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Visit Savoy Car Museum in Cartersville, GA

Join us on a visit to Savoy Automobile Museum in Cartersville, GA, a brand new facility that houses cars that you know and love as well as many you probably have never seen before. Sitting on 37 acres, this world class automobile museum will take you back to the memory or your first car and you’ll enjoy reminiscing about the past. Mark and I had a blast walking through the museum, taking in the cars, talking about our first cars and seeing the original car art. We are looking forward to taking more day trips in the future and seeing things around our area that are new, so I’ll be sharing all of these trips here on the blog.

The newest endeavor of Georgia Museums, Inc., the Savoy joins a prestigious group of museums including Booth Western Art Museum, Tellus Science Museum, and Bartow History Museum. We have been to the Booth Western Museum and it’s very impressive as well. If you’ve missed these cultural spots in Cartersville, make sure you get out to see them. I love supporting our local endeavors.

The Savoy  is easy to get to and it sits in an impressive silver and red building.

Other Cartersville museums you may want to see.

The Rambling Wreck of Georgia Tech is well represented. Cars sure are a big part of our lives aren’t they? Who remembers their first car vividly? I sure do. It was a used 1971 Plymouth Fury, dark brown 4 door and believe me when I say it was butt ugly. I think I paid $600 or $800 for that car, it was all the money I had saved up and could afford. I was proud to have a car, but I didn’t keep it too long. I ended up trading it in after about a year when I went to college for a 1973 Pontiac Grand Prix, in burgandy with a white vinyl top. Oh how I loved that car!  This looks just like my Grand Prix.

I’ve always loved sports cars, but never had a true sports car of my own. I’ve owned that Fury, the Grand Prix, a Datsun 310 hatchback (which had troubles and I ended up getting rid of it), a 1986 Dodge Daytona, a beautiful gray/blue metallic Buick Riviera, a  2006 Toyota Solara, and now a 2017 Nissan Murano. The Japanese cars have been the best performers for me and I’ll probably stick with a Toyota, Honda or Nissan. There’s nothing worse than an unreliable car.

There was a group of 1970’s iconic cars that we all knew and some loved, like the Chevrolet Vega, the Ford Pinto, and the AMC Pacer. We had to laugh a bit about those cars that so many people had, and at the time seemed pretty cool, but they were not that reliable or pretty to look at. I never had any of those cars.

Mark told me the funniest story about a high school friend of his who got a brand new Vega,. He and Mark were driving around while his friend showed off his new car and decided to do some maneuvers with it, lost control and ended up running up and over an embankment ditch back and forth until every side of the car was mangled. I was hysterically laughing over Mark’s description of his poor friend who then had to go home and face his dad….and his high school sweetheart, his fiance. They were getting married in about a week and that brand new car was history!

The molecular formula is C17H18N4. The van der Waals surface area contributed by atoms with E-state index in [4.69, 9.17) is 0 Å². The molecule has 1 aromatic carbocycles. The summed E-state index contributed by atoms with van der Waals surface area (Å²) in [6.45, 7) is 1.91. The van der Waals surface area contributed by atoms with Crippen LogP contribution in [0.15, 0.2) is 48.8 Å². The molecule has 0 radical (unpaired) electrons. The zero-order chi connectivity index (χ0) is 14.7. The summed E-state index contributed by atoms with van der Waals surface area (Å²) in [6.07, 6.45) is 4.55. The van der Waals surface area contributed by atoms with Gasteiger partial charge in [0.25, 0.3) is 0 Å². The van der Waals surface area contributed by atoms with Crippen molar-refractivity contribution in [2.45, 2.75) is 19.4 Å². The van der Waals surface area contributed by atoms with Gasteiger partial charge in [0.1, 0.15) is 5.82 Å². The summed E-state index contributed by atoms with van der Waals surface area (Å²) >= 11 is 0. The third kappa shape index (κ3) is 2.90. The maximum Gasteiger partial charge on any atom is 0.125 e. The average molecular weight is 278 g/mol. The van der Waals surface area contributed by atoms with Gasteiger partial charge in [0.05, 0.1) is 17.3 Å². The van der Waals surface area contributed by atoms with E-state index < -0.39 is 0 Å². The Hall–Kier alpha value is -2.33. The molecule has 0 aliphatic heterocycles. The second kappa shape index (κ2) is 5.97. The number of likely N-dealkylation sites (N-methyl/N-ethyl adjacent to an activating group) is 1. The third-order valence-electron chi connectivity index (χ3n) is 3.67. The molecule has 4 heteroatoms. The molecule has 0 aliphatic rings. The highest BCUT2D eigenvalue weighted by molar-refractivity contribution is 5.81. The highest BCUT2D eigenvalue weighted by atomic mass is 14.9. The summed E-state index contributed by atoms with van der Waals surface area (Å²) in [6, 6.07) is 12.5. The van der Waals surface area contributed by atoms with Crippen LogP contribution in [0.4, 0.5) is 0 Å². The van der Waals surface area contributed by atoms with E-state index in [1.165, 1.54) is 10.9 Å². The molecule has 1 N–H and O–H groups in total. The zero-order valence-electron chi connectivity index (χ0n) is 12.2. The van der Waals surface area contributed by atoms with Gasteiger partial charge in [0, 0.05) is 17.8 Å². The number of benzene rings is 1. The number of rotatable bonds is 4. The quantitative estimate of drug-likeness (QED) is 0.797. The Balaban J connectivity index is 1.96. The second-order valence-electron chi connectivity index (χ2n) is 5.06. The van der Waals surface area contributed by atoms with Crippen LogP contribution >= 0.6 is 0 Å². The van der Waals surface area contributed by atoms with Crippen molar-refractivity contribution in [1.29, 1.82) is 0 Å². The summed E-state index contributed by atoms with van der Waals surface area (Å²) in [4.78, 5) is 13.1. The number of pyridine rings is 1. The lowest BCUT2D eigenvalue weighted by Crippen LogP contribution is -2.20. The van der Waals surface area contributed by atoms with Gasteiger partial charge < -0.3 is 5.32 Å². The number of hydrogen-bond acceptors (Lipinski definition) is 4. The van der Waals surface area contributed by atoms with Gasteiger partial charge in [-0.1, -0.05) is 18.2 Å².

This 2020 Ford GT was very eye catching and pretty. I’ve always loved a pretty sports car.

Mark had fun looking at this nostalgic Pontiac Trans Ams. He had 2 of these, he said, the same years as these, a 1974 and 1978. He loved those cars a lot. That green car is a Plymouth Barracuda, another popular muscle car of the time.

I think this car was the most popular car of my high school years, the Z-28 Chevy Camaro. I know there were more of these in the parking lot of my high school than anything else. I loved them too, but never had one.

This is a 1970 model.

Mark loved this old Chevy truck.

I forgot to get a picture of the plaque on this one, but I thought it was really pretty. Looks like something out of James Bond or a movie in Europe. .

Of course, the Chevrolet Corvette has always been popular, I love them too.

This 1959 Cadillac Eldorado Biarritz was a favorite of Mark.

There were so many different types of cars and models all the way back to the beginning and in between.

The showroom is set up really nice to showcase these beauties.

This was a good looking sports car, the Bizzarrini.

This Chrysler Town & Country Sedan was really striking with that real wood siding.

The futuristic DeLorean made an appearance as well.

Mark also loved this 1937 Cord Model 812. It was quite the car!

So if you live in the area or close to North Georgia and you enjoy looking at old cars, you will love visiting the Savoy Automobile Museum. The admission is an affordable $15 for adults. They also have events on their website you can follow. There’s a cafe inside if you want to have lunch.

It’s really well done and we were impressed with how the museum was set up and the cars showcased. Some of the cars are on loan we read.

It’s a fun place to visit and I’d definitely recommend it to all!

Are you a car lover too? I’ve always loved cars and so has Mark, so we had plenty to talk about in the museum. It was fun to talk about our cars, what all we’ve owned and loved and to talk about the dog cars we’ve had as well. Some cars performed better than others! I’m a keep my car for 10 years or longer car owner, how about you? My current Nissan Murano is 6 years old now and I plan to keep it for a long time. I’ve really enjoyed it a lot!

We had lunch at the popular Cartersville spot, Appalachian Grill. Mark had never been and I haven’t been in a few years, but we will definitely go back. It was delicious and mouth watering. I got a salmon dish with grilled shrimp over mashed sweet potatoes and spinach.

Mark got a grilled shrimp dish over pasta and we both loved our choices. If you haven’t been to Appalachian Grill in downtown Cartersville, definitely give it a try too. Great place to eat a meal!

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